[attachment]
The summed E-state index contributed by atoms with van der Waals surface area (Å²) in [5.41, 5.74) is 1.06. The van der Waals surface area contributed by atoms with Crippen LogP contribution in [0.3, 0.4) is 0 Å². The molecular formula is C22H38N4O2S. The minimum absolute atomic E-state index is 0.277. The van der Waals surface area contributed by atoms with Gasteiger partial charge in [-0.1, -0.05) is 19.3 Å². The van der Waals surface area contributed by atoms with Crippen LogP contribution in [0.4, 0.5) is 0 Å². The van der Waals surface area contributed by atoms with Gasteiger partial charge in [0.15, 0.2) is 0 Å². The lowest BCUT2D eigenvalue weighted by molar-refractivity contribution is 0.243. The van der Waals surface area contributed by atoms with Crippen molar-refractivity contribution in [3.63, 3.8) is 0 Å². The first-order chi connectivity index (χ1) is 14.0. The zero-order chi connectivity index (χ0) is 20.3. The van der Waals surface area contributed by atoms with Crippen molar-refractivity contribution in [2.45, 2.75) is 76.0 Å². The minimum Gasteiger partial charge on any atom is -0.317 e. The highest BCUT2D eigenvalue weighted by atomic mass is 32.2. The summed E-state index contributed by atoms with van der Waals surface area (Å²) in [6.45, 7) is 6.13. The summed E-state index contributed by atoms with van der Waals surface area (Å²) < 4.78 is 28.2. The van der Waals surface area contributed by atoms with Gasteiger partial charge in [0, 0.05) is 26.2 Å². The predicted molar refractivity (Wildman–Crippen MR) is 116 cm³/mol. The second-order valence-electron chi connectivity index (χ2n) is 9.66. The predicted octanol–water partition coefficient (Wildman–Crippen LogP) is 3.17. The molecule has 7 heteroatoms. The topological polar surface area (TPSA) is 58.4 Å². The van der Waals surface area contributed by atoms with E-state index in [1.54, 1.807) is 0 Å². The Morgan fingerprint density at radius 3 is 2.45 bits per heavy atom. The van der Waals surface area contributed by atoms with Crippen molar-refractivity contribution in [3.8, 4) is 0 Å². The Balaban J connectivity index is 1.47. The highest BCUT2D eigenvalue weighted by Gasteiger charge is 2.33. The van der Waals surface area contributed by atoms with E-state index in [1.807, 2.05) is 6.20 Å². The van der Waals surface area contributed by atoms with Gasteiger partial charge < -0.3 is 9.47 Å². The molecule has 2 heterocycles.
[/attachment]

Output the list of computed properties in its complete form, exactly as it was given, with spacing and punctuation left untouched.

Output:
The summed E-state index contributed by atoms with van der Waals surface area (Å²) in [5.41, 5.74) is 1.06. The van der Waals surface area contributed by atoms with Crippen LogP contribution in [0.3, 0.4) is 0 Å². The molecular formula is C22H38N4O2S. The minimum absolute atomic E-state index is 0.277. The van der Waals surface area contributed by atoms with Gasteiger partial charge in [-0.1, -0.05) is 19.3 Å². The van der Waals surface area contributed by atoms with Crippen LogP contribution in [0.4, 0.5) is 0 Å². The van der Waals surface area contributed by atoms with Gasteiger partial charge in [0.15, 0.2) is 0 Å². The lowest BCUT2D eigenvalue weighted by molar-refractivity contribution is 0.243. The van der Waals surface area contributed by atoms with Crippen molar-refractivity contribution in [3.63, 3.8) is 0 Å². The first-order chi connectivity index (χ1) is 14.0. The zero-order chi connectivity index (χ0) is 20.3. The van der Waals surface area contributed by atoms with Crippen molar-refractivity contribution in [2.45, 2.75) is 76.0 Å². The minimum Gasteiger partial charge on any atom is -0.317 e. The highest BCUT2D eigenvalue weighted by atomic mass is 32.2. The summed E-state index contributed by atoms with van der Waals surface area (Å²) in [6.45, 7) is 6.13. The summed E-state index contributed by atoms with van der Waals surface area (Å²) < 4.78 is 28.2. The van der Waals surface area contributed by atoms with Gasteiger partial charge in [0, 0.05) is 26.2 Å². The predicted molar refractivity (Wildman–Crippen MR) is 116 cm³/mol. The second-order valence-electron chi connectivity index (χ2n) is 9.66. The predicted octanol–water partition coefficient (Wildman–Crippen LogP) is 3.17. The molecule has 7 heteroatoms. The topological polar surface area (TPSA) is 58.4 Å². The van der Waals surface area contributed by atoms with E-state index in [1.54, 1.807) is 0 Å². The Morgan fingerprint density at radius 3 is 2.45 bits per heavy atom. The van der Waals surface area contributed by atoms with Crippen molar-refractivity contribution in [3.8, 4) is 0 Å². The Balaban J connectivity index is 1.47. The highest BCUT2D eigenvalue weighted by Gasteiger charge is 2.33. The van der Waals surface area contributed by atoms with E-state index in [1.807, 2.05) is 6.20 Å². The van der Waals surface area contributed by atoms with Gasteiger partial charge < -0.3 is 9.47 Å². The molecule has 2 heterocycles.